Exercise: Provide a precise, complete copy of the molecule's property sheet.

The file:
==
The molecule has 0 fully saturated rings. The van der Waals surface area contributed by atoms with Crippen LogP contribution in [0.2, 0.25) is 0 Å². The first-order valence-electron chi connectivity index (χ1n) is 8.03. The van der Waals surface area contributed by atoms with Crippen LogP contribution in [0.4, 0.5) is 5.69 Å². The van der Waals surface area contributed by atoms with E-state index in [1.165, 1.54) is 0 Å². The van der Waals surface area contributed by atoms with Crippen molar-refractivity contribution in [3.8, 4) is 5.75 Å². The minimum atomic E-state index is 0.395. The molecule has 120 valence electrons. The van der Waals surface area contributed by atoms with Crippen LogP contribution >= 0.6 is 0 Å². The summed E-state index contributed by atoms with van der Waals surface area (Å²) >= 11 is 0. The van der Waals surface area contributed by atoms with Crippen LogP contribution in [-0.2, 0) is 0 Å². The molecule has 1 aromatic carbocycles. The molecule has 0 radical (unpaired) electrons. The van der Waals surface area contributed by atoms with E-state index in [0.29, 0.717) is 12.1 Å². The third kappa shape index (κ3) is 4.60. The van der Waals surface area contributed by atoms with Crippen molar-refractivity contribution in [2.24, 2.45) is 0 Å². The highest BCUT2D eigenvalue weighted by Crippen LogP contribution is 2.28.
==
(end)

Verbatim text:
The molecule has 0 fully saturated rings. The van der Waals surface area contributed by atoms with Crippen LogP contribution in [0.2, 0.25) is 0 Å². The first-order valence-electron chi connectivity index (χ1n) is 8.03. The van der Waals surface area contributed by atoms with Crippen LogP contribution in [0.4, 0.5) is 5.69 Å². The van der Waals surface area contributed by atoms with E-state index in [1.165, 1.54) is 0 Å². The van der Waals surface area contributed by atoms with Crippen molar-refractivity contribution in [3.8, 4) is 5.75 Å². The minimum atomic E-state index is 0.395. The molecule has 120 valence electrons. The van der Waals surface area contributed by atoms with Crippen LogP contribution >= 0.6 is 0 Å². The summed E-state index contributed by atoms with van der Waals surface area (Å²) >= 11 is 0. The van der Waals surface area contributed by atoms with Crippen LogP contribution in [-0.2, 0) is 0 Å². The molecule has 1 aromatic carbocycles. The molecule has 0 radical (unpaired) electrons. The van der Waals surface area contributed by atoms with E-state index in [0.29, 0.717) is 12.1 Å². The third kappa shape index (κ3) is 4.60. The van der Waals surface area contributed by atoms with Crippen molar-refractivity contribution in [2.24, 2.45) is 0 Å². The highest BCUT2D eigenvalue weighted by Crippen LogP contribution is 2.28.